I can’t compete. Not even at whistling.

(Note: much of the foregoing would not have been possible if my mother hadn’t been by his side the whole time. Forty-one years together and they’re still going strong.)

My father produced three children (that I know of). He never paid child support. He died without penny or property to his name, except for an old, beat-up truck. I understand he was a rather good artist, but the farthest he ever went with that skill was to do sale ads in the newspaper and sign painting. When he died, I was the only potential heir they could find, and I declined the invitation to his funeral.

I think he took me fishing once; that was the extent of his interaction with me.

Um, I’d like to think I’m a better man than he was.

My father was a physically & verbally abusive alcoholic. He drove my sisters (ages 14 & 16) and brother (age 17) away from home. He was a hateful, spiteful bigot who had no use for his children, but expects them to be there in his old age (and, unlike a fine wine, he has not gotten much better with age other than having stopped drinking). I learned nothing useful from him.

I’m a better man than he could ever hope to be.

My father was a neglectful alcoholic. He loved me and my brothers but he would give only as much as suited him at the time. He would just disappear while he was supposed to be keeping us and he would take what little household money we had and spend it on God knows what evil. He was a very charming man however and he never abused us actively.

I turned out to be an alcoholic too but I got sober after 10 years while he is still working on it after 40 years. I am a much better father too and I am more responsible.

There are only two things that my father is better than me at: shooting and picking up women. Picking up women has landed him and cost him some wives and shooting at one of them almost landed him in jail.

I think I am better.

My mother is completely dependant on other people-- and not because of an illness. It’s like she never had to grow up because there was always someone to take care of her. Now she is in her mid 40s, working temp work, driving my dad’s (her ex husband) old car, living with her friend (but not able to make rent each month), and calling family members every week for help.

She is a GREAT people person, but she has no drive, lacks an education, and can sustain herself.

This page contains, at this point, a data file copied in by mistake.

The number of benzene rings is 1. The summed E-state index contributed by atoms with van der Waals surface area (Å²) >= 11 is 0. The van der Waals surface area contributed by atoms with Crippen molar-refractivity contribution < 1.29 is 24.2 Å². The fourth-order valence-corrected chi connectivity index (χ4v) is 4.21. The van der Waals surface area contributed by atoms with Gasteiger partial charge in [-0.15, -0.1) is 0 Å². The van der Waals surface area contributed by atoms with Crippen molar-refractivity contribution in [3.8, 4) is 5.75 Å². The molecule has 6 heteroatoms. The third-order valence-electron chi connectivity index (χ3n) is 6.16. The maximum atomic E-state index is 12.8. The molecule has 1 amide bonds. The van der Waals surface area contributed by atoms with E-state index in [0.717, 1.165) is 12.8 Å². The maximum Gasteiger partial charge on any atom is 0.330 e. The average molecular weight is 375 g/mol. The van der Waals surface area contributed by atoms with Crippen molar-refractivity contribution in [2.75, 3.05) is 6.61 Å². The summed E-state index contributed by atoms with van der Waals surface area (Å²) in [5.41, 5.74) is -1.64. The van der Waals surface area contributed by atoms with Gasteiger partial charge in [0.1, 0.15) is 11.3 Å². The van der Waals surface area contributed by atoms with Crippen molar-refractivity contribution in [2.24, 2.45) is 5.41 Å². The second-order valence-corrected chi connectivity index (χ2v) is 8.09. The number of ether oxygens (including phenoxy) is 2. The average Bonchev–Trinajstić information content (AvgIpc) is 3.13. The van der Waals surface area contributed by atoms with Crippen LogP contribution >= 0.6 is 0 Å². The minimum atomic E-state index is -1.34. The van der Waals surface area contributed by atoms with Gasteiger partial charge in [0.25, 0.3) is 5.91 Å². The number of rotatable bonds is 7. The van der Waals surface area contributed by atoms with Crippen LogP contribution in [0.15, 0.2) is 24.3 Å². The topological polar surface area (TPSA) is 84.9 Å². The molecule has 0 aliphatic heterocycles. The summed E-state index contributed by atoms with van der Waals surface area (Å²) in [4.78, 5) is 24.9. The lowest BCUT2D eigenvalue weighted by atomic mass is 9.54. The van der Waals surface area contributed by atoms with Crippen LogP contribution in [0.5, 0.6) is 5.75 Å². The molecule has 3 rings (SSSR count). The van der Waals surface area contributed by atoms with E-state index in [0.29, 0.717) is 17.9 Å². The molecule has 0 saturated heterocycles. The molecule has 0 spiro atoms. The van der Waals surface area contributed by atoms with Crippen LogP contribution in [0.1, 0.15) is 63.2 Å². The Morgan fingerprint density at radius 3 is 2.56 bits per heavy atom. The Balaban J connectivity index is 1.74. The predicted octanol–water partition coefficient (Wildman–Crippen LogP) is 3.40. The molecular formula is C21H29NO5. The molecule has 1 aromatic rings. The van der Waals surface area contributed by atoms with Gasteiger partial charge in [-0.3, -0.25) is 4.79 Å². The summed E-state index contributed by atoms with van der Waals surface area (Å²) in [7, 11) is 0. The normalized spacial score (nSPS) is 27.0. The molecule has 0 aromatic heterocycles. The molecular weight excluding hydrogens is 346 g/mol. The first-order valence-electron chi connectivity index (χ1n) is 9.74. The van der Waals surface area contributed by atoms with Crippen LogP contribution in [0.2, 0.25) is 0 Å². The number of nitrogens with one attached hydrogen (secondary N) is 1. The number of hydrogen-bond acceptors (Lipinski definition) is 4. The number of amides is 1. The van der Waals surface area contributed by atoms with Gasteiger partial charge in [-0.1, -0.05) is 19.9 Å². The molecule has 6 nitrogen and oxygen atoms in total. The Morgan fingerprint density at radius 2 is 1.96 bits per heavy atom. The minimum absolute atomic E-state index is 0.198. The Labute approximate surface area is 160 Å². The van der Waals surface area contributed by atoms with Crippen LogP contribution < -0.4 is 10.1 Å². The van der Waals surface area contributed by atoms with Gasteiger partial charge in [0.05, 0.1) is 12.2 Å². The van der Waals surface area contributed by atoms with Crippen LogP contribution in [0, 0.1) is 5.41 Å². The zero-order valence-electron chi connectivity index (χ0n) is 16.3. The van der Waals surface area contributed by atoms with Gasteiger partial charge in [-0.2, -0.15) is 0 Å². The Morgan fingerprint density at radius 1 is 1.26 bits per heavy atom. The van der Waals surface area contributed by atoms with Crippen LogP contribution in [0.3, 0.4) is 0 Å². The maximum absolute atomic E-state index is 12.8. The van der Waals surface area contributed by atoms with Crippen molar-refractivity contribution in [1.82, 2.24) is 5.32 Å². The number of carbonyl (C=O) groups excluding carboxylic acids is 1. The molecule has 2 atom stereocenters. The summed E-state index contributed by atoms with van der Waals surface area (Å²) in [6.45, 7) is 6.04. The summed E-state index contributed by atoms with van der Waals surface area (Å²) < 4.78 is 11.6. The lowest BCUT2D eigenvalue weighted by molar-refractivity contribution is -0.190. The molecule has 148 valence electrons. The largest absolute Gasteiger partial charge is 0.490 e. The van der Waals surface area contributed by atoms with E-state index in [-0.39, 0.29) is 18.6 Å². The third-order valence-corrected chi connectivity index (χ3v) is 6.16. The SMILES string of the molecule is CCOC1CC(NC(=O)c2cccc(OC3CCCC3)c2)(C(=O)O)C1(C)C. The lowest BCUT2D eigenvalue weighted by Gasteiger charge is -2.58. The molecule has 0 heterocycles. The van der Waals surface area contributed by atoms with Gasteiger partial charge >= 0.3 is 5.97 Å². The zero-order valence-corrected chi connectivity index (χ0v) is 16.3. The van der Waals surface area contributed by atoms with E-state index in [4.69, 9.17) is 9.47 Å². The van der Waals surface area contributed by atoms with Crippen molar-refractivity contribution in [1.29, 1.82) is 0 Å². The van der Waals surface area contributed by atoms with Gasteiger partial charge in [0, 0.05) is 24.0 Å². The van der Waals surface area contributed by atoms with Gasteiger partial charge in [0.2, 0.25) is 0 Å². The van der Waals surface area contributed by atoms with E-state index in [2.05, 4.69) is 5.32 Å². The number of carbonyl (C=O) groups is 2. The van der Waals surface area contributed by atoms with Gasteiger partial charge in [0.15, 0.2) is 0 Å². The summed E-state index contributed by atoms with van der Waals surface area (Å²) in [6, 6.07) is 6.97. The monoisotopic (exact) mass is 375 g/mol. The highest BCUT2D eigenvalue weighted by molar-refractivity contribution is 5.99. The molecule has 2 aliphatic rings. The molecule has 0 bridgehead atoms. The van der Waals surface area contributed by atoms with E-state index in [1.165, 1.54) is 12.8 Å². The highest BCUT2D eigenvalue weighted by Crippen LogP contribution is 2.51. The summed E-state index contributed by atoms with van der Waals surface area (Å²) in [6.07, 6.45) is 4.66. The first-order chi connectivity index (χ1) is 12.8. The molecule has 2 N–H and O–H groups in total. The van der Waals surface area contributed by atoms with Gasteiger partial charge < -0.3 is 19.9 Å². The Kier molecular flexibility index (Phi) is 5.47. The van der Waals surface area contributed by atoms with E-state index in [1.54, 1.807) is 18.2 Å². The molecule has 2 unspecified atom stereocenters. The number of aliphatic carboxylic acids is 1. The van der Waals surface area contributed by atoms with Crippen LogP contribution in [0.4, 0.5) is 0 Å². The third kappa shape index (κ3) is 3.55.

My father is briliant, but not the best people person. I like to think I got both of their good qualities :smiley:

So, yeah, I am a better person than my mother. I may be 19, but I pay my bills, am going to college, I work hard and give 110% to everything I do. I don’t just go to school: I work, I coach debate teams (plural), I work on political campaigns, etc.

I love my mom and lord knows she made me the person I am, but I don’t want to be like her. I never want to worry about paying my rent or eating and I certainly don’t want to have to look to others for that.

*can’t sustain herself

I find this to be a difficult question. In short, the phrase “like father, like son” comes to mind.

In more detail: Most of the flaws and strengths that I see in my father are also present in myself. We’re both a little bit stubborn, and quite a bit impatient. We’re both also intelligent, and have a good sense of what I suppose would be considered duty (as in, things tht we don’t really want to do, and we could survive if we didn’t, but we do it anyway (like me when I went through all that hard work to become an eagle scout, and how he does a whole lot of upkeep an the boat)). Also we’re both very dissorganized (in terms of how we keep our physical work-spaces and kitchen counters), and have very scientific minds.

I suppose the biggest difference is that when he was about my age, he had already met my mother (and over 25 years later they’re still together), where as I haven’t had a steady girlfriend for a while.

My mother is a saint. She’s not annoying about it either, which is one of her best qualities. She’s perpetually good natured. She’s amazingly generous. I don’t know about most of the good works she’s done because she keeps them very low key, but sometimes I hear about them third hand.

I would be very pleased if I ended up being one-tenth of the woman my mother is.

My mother is a user. She uses people for whatever they have to offer, meanwhile trying to change them for the better - so she says - and doesn’t believe other people can have valid opinions.
She doesn’t believe in love.
She believes in detaching yourself from everyone and all material things. Yet she doesn’t practice what she preaches.

Sigh…I could go on for days, but I am a better woman than her, and growing more so every day.

My mother is a much better woman than I. She’s been through two failed marriages, she raised my sister and myself on her own. Her second marriage was to a worthless drunk who beat her all the time and when she got the guts to do it, she divorced him.
She’s got severe heart problems, had a major heart attack a few years ago, had a triple by-pass, just got a pacemaker/defibrilator, is diabetic, and has problems walking sometimes.